In recent years, traditional retail banks have faced stiff competition from new market entrants, including challenger banks and FinTech firms that are often less restricted by costly legacy systems. At the same time, changing consumer demands for faster, tech-focused services has diminished the relationship between banks and the customer, creating a new environment of open banking.
Open banking is the UK’s version of the second Payment Services Directive (PSD2), which was implemented in mid-January. Open banking and PSD2 force UK banks to open up their data via a set of secure application programming interfaces (APIs), shifting banks from being one-stop-shops for financial services to open platforms, where consumers can start to embrace a more modular approach to banking by consenting to verified third-parties directly accessing their data. This is set to fundamentally change how banks and FinTech companies act and interact, introducing a range of new market challenges and opportunities for both financial services providers and consumers.
Below, Matt Smith, CEO of SteelEye, the compliance tech and data analytics firm, explains what he believes to be the opportunities and challenges facing open banking, and its wider impact on consumers.
Product and service innovationOpen banking’s data sharing rules are aimed at encouraging competition between banking providers and helping to drive the implementation of new technologies that will make banks agilerClick To Tweet
One significant opportunity under open banking is likely to be the encouragement of rapid and significant innovation in the financial services market. Open banking’s data sharing rules are aimed at encouraging competition between banking providers and helping to drive the implementation of new technologies that will make banks agiler. When startups and challenger banks have access to the same data that established banks have previously held a complete monopoly over, innovation will be encouraged as financial services companies create new products and services to distinguish themselves from their competitors.
For businesses, open access to customer data provides them with insight into consumer behaviour which allows them to validate and align new offerings and initiatives. For example, with insight into consumer needs, banks can offer deals on products including overdrafts, insurance and mortgages.
Through innovation, consumers are provided with the ability to quickly compare accounts, helping them to understand where they can get the best products and savings. Personal financial management could now be offered by an array of financial service providers, from established banks to charities, in a move that encourages customers to shift from traditional ‘under one roof’ banking services to specific, individualized services that are suitable for their personal financial situation.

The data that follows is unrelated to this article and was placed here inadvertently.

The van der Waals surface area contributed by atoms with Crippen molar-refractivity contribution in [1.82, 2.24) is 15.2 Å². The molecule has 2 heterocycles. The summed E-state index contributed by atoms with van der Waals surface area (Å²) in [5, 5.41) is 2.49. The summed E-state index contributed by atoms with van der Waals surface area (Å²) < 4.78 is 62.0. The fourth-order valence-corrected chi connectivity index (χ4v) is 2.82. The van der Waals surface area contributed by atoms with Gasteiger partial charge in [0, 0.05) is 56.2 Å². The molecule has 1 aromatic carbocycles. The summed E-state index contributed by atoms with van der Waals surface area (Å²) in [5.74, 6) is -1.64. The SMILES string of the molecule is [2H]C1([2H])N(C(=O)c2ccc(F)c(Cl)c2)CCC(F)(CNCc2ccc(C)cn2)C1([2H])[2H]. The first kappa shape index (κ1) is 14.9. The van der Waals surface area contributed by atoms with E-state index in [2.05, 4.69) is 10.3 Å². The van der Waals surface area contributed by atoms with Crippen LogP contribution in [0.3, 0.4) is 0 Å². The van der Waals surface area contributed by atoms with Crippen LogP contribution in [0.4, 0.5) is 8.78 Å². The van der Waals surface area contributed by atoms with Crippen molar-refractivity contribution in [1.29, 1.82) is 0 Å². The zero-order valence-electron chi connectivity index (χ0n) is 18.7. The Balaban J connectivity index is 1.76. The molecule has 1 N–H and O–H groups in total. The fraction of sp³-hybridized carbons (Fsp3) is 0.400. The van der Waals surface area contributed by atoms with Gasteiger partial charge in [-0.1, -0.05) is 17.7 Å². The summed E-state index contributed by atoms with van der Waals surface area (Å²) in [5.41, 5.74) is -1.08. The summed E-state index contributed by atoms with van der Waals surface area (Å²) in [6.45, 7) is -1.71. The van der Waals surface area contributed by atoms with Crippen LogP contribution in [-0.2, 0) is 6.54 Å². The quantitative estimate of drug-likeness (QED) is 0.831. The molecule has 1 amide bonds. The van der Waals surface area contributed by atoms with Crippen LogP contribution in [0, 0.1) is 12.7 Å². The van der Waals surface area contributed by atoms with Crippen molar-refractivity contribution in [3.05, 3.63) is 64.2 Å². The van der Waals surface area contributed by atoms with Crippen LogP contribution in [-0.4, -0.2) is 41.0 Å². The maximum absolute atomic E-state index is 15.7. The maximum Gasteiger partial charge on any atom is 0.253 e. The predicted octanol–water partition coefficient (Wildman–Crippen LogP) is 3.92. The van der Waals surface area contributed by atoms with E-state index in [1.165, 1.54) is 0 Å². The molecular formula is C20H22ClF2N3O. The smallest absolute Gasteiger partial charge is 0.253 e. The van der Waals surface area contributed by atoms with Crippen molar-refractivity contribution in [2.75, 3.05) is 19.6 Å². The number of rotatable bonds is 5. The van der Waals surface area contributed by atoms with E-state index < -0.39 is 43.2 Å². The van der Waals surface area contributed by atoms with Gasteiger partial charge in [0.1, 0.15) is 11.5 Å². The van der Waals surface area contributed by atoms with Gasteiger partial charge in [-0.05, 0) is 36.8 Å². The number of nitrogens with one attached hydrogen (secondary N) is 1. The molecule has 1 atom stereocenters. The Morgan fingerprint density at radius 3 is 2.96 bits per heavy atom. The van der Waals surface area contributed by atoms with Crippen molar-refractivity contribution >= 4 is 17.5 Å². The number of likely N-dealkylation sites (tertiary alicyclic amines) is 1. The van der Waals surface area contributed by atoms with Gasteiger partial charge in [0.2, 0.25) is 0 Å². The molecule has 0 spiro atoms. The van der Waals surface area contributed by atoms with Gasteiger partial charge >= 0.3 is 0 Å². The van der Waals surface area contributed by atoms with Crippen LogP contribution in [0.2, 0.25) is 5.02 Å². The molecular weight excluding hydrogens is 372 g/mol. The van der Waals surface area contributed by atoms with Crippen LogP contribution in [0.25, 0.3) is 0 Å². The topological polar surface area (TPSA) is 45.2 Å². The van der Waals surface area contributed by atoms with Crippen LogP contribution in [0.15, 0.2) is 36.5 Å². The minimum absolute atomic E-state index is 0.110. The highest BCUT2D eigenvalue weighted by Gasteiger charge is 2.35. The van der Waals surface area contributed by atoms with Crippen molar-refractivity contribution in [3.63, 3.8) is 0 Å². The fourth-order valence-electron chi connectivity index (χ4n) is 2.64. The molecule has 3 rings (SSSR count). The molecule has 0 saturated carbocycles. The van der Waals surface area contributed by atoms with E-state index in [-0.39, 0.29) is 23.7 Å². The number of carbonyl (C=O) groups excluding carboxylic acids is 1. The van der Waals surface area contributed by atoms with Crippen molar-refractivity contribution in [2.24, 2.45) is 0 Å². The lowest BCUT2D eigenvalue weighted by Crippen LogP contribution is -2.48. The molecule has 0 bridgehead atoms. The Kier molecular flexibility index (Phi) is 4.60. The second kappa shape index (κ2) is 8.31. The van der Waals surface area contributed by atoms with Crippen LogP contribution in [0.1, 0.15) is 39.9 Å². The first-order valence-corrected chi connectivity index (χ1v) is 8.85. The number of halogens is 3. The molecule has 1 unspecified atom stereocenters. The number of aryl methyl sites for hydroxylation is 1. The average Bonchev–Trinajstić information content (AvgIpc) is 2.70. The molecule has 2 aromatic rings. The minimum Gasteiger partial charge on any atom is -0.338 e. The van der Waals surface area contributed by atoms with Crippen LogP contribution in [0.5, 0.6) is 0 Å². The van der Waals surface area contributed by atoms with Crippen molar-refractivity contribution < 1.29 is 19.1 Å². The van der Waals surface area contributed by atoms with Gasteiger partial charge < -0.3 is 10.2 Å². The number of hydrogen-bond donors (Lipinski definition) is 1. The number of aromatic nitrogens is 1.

Another significant advantage of open banking is that it encourages collaboration between banks and FinTechs.
Crucially, both providers offer something that the other cannot. With so many players in the financial services industry and so much choice for consumers, forming partnerships with their FinTech competitors could help banks both to survive and expand their services in such a rapidly evolving industry. Although PSD2 forces current account data to be shared, other information – such as savings accounts, direct debits, and demographics – isn’t included, giving banks an advantage not held by newer FinTech firms.
Most forward-thinking banks will use this advantage to form new partnerships with their competitors, and by opening up to collaboration between banks and FinTech firms, any new products will see the benefits of both ends of the spectrum. Partnerships between banks and FinTech firms will include not only the credibility, trust and customer base of a traditional bank, a vast database of account data, and direction on strategy and the regulatory market; but also the new, agile and low-cost technology offered by the FinTech companies.
Challenges facing providers and consumers with open banking
One of the main challenges facing open banking is security. The majority of companies that are championing open banking are small FinTech companies, not tech giants like Apple and Google, and a lack of homogenous technical standards, such as certain security requirements, combined with complex internal technology systems may make the process susceptible to corruption and fraudulent activity. By creating complex chains of data access, it also makes it harder to prove who was at fault following a theft.
Another concern about open banking is liability, as inserting third-party providers into the banking process increases the risk of scammers gaining access to customer information and their finances. Under open banking, consumers should have any losses replenished by their bank unless there is reason to suspect fraud or negligence, but with both banks and FinTechs alike facing increased security threats, without proper legal clarification it’s inevitable that providers will try and blame a third party.
Finally, a lack of education and awareness around open banking’s capabilities has made consumers less likely to consent to their data being shared, limiting banks and FinTechs ability to innovate. Recent research by Accenture shows that two-thirds of consumers would not be willing to share their personal financial data with third-party providers while in September, independent consumer review body, Which?, revealed that 92% of consumers had never heard of open banking. To negate this, banks and FinTechs must educate consumers on the ways in which open banking can improve how they organize and take control of their finances, including through monitoring spending and making better saving and investing decisions.